At fifty years old, the US Army’s Guardrail series of Signals Intelligence (SIGINT) aircraft are looking at a well-deserved retirement.
The Guardrail concept employed a turboprop aircraft, initially Beechcraft’s U-21 based on the company’s King Air turboprop family. From 1983 the army used the RC-12 series based on Beechcraft’s C-12D Heron turboprop . Since then, the RC-12 has been cycled through several incarnations. The RC-12X represents the latest incarnation. The aircraft is deployed at the operational level. It supports the ground force manoeuvre commander by detecting and geolocating radio and radar emissions. The exact frequencies the RC-12X is capable of detecting remain classified. These are most probably wavebands of at least 30 megahertz up to 20 gigahertz. This would allow the aircraft to detect very/ultra high frequency radio signals, and radar signals from red force Weapons Locating Radars (WLRs).
The location of red force units can be determined by detecting and geolocating radio and radar signals. This information can be shared in real time across tactical datalinks allowing commanders to plan and execute their scheme of manoeuvre. A surge in red force radio traffic may mean that manoeuvre is imminent, for example. Meanwhile the collection of electronic intelligence pertaining to WLRs lets artillery determine the location of hostile radars so that these can be made priority targets for fires.
The US Army’s High Accuracy Detection and Exploitation System, or HADES forms the mission system for the Intelligence, Surveillance and Reconnaissance (ISR) aircraft which will replace the RC-12X. Reports state that candidate aircraft include the Boeing 737-800ERX, Gulfstream G-550, Bombardier Global Express and Northrop Grumman RQ-4B Global Hawk.
The HADES payload will include Communications Intelligence (COMINT) and Electronic Intelligence (ELINT) sensors. Reports continue that some of the sensor architecture equipping the HADES mission system has been flown on two Bombardier Challenger-650 test beds. The aircraft, and their mission system, is known as the Aerial Reconnaissance and Targeting Exploitation Multi-Mission Intelligence System, or ARTEMIS.
The US Army revealed their existence in August 2020. Since this announcement, the two aircraft have performed several sorties to the Asia-Pacific and Europe. These aircraft have almost certainly been evaluating the performance of the COMINT and ELINT sensors within the ARTEMIS architecture. A deployment to the Black Sea region in September 2020 is illustrative.
In June, the US Army awarded contracts to L3 and Raytheon for Phase-1 of HADES. Both companies will develop prototype ELINT and COMINT capabilities which for the HADES architecture. This contract should conclude in January 2023.
All the candidate aircraft offer a significant leap over the RC-12X’s current capabilities. Taking the Beechcraft King Air series as a guide, the RC-12 has a range of circa 1,720 nautical miles/nm, a 310 knot (570 kilometres-per-hour) cruising speed and a ceiling of 35,000 feet (10,668 metres). The 737-800ERX has a range of circa 2,935nm (5,436km), a 455 knot (842km/h) cruising speed and a ceiling of 41,000ft (12,497m). The G-550 has a range of 6,750nm (12,500km), a cruising speed of 566 knots (1,049km/h) and a ceiling of 51,000ft (16,000m). The Global Express Global-5000 has a 5,200nm (9,630km) range, a cruising speed of 504 knots (934km/h) and a ceiling of 51,000ft. Finally, the RQ-4B has a 12,299nm (22,780km) range, a cruising speed of 310 knots (570km/h) and a ceiling of 60,000ft (18,000m).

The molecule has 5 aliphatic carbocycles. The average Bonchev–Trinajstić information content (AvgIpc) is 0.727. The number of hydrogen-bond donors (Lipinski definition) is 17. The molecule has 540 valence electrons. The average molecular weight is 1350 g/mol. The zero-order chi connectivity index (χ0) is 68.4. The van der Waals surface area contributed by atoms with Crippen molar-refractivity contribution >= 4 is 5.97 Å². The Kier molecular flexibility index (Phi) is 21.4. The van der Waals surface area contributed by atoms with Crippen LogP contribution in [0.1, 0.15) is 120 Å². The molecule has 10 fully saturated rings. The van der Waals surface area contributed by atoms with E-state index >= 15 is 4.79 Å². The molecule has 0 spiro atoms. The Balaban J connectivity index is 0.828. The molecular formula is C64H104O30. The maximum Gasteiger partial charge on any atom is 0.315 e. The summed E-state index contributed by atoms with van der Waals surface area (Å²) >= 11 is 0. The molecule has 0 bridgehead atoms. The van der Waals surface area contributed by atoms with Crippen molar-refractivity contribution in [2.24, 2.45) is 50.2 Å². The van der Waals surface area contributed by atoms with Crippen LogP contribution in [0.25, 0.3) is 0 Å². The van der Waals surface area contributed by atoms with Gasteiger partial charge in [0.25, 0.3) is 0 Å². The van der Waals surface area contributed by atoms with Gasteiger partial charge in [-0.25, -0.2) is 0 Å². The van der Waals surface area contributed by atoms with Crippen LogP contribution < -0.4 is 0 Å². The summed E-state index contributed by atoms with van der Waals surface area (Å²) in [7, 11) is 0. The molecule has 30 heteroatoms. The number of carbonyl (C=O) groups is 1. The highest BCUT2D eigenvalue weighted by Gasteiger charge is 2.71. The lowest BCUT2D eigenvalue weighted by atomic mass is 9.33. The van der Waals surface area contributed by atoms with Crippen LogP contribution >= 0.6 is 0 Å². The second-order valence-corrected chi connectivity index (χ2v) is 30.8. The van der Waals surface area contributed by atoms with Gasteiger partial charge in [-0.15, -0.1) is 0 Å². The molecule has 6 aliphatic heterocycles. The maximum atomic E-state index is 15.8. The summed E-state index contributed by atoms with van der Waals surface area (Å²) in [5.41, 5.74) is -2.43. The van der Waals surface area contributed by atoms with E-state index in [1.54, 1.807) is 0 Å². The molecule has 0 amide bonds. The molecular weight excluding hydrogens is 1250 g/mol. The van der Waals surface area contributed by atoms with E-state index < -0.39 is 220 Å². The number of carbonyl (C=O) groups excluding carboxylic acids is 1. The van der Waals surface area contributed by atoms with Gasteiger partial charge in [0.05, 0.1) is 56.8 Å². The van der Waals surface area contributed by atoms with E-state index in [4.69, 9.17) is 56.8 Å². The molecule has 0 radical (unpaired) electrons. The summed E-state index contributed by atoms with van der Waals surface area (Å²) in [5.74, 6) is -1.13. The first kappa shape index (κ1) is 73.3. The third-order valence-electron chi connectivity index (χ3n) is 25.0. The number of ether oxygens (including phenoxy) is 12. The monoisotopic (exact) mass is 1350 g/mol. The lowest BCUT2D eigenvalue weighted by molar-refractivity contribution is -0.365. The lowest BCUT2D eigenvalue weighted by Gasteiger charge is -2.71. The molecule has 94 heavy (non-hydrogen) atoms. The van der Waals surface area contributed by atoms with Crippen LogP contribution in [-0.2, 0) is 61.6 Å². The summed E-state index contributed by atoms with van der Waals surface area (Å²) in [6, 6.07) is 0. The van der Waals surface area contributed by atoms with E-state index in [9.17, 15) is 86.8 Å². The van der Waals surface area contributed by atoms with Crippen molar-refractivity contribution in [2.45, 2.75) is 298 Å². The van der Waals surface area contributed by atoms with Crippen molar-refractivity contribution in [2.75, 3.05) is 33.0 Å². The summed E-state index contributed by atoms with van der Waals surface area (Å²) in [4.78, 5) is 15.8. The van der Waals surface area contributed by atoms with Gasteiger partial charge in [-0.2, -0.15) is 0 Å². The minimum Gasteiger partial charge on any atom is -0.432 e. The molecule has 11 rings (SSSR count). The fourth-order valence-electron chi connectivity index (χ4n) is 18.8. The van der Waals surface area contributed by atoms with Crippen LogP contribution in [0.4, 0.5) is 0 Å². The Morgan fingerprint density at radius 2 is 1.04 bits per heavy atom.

These criteria are important. Range translates into endurance. The longer the range, the longer the aircraft can remain on station. This is vital if the aircraft is to provide the manoeuvre commander continual real-time reports on the situation on the ground derived from the COMINT and ELINT the aircraft gathers.
Likewise speed is important. The quicker the aircraft, the quicker it can deploy. This is particularly relevant if the aircraft is located in the continental United States and needs to rapidly reach Europe or the Asia-Pacific due to a sudden crisis.
Altitude has a similar relevance. The higher you are, the more you can see. Flying at 35,000ft the RC-12 would have a line-of-sight range of 230nm (425km). This is already quite respectable for operational-level SIGINT collection. However, taking either the G-550 or Global-5000 as an example, this increases to 277nm (513km). It is perhaps no surprise that the army is not looking at turboprop platforms for the HADES requirement.
COMINT and ELINT capabilities form one part of the wider HADES architecture.
A spokesperson for the US Army’s Programme Executive Officer for Intelligence, Electronic Warfare and Sensors told Armada that “HADES will carry a variety of SIGINT sensors, synthetic aperture radar/moving target indication radar, cyber, electronic warfare, optronics sensors and air launched effects.”
SIGINT components will be folded into the first increment of HADES, alongside the radar. The spokesperson continued that the open architecture standards at the heart of HADES means that “upgrading, changing or incorporation new sensors will require minimal changes to the aircraft.” This should also keep integration costs manageable during the aircraft’s lifetime.
Reports say that Phase-2 will see the contractors performing additional developmental work on the aircraft’s COMINT/ELINT sensors. The spokesperson stated that, although Phase-2 has been fully funded, its timelines are still to be set: “The government will make that decision based on the amount of development work required as determined by Phase-1, balanced against the desire to rapidly deliver capability to the field.” Although the spokesperson said that there are no firm dates as yet for HADES’ fielding, “we currently plan to deliver HADES to the field as a prototype for soldier evaluation in the 2024/25 timeframe.”
by Dr. Thomas Withington